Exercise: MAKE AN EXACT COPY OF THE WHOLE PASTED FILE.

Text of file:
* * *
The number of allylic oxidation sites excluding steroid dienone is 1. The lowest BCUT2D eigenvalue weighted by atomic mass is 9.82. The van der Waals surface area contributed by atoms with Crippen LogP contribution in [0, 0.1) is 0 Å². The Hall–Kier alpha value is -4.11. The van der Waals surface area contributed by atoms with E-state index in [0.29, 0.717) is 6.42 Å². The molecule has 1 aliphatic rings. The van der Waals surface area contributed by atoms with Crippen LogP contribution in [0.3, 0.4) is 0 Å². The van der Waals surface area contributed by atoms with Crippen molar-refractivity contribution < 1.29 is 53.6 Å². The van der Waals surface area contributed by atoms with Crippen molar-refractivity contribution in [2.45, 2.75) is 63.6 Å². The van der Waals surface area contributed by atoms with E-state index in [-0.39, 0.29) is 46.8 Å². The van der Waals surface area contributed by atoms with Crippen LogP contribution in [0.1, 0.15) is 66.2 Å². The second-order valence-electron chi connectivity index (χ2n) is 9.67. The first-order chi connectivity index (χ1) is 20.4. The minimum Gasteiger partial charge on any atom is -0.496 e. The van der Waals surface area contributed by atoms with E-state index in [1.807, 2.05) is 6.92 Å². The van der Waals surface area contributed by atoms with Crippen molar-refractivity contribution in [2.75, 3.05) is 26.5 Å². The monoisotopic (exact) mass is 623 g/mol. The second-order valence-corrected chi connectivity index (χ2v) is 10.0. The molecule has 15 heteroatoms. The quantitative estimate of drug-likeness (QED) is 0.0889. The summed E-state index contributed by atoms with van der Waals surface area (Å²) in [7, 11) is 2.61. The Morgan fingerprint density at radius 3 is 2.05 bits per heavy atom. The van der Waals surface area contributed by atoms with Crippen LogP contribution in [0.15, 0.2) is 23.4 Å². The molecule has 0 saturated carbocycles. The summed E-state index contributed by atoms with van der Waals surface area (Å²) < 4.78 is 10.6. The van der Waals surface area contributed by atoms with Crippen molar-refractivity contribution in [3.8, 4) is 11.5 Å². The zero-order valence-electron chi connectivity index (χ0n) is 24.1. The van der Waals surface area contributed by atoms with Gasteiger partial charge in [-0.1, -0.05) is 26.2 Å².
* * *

The number of allylic oxidation sites excluding steroid dienone is 1. The lowest BCUT2D eigenvalue weighted by atomic mass is 9.82. The van der Waals surface area contributed by atoms with Crippen LogP contribution in [0, 0.1) is 0 Å². The Hall–Kier alpha value is -4.11. The van der Waals surface area contributed by atoms with E-state index in [0.29, 0.717) is 6.42 Å². The molecule has 1 aliphatic rings. The van der Waals surface area contributed by atoms with Crippen LogP contribution in [0.3, 0.4) is 0 Å². The van der Waals surface area contributed by atoms with Crippen molar-refractivity contribution < 1.29 is 53.6 Å². The van der Waals surface area contributed by atoms with Crippen molar-refractivity contribution in [2.45, 2.75) is 63.6 Å². The van der Waals surface area contributed by atoms with E-state index in [-0.39, 0.29) is 46.8 Å². The van der Waals surface area contributed by atoms with Crippen LogP contribution in [0.1, 0.15) is 66.2 Å². The second-order valence-electron chi connectivity index (χ2n) is 9.67. The first-order chi connectivity index (χ1) is 20.4. The minimum Gasteiger partial charge on any atom is -0.496 e. The van der Waals surface area contributed by atoms with E-state index in [1.807, 2.05) is 6.92 Å². The van der Waals surface area contributed by atoms with Crippen molar-refractivity contribution in [2.75, 3.05) is 26.5 Å². The monoisotopic (exact) mass is 623 g/mol. The second-order valence-corrected chi connectivity index (χ2v) is 10.0. The molecule has 15 heteroatoms. The quantitative estimate of drug-likeness (QED) is 0.0889. The summed E-state index contributed by atoms with van der Waals surface area (Å²) in [7, 11) is 2.61. The Morgan fingerprint density at radius 3 is 2.05 bits per heavy atom. The van der Waals surface area contributed by atoms with Crippen LogP contribution in [0.15, 0.2) is 23.4 Å². The molecule has 0 saturated carbocycles. The summed E-state index contributed by atoms with van der Waals surface area (Å²) < 4.78 is 10.6. The van der Waals surface area contributed by atoms with Crippen molar-refractivity contribution in [3.8, 4) is 11.5 Å². The zero-order valence-electron chi connectivity index (χ0n) is 24.1. The van der Waals surface area contributed by atoms with Gasteiger partial charge in [-0.1, -0.05) is 26.2 Å².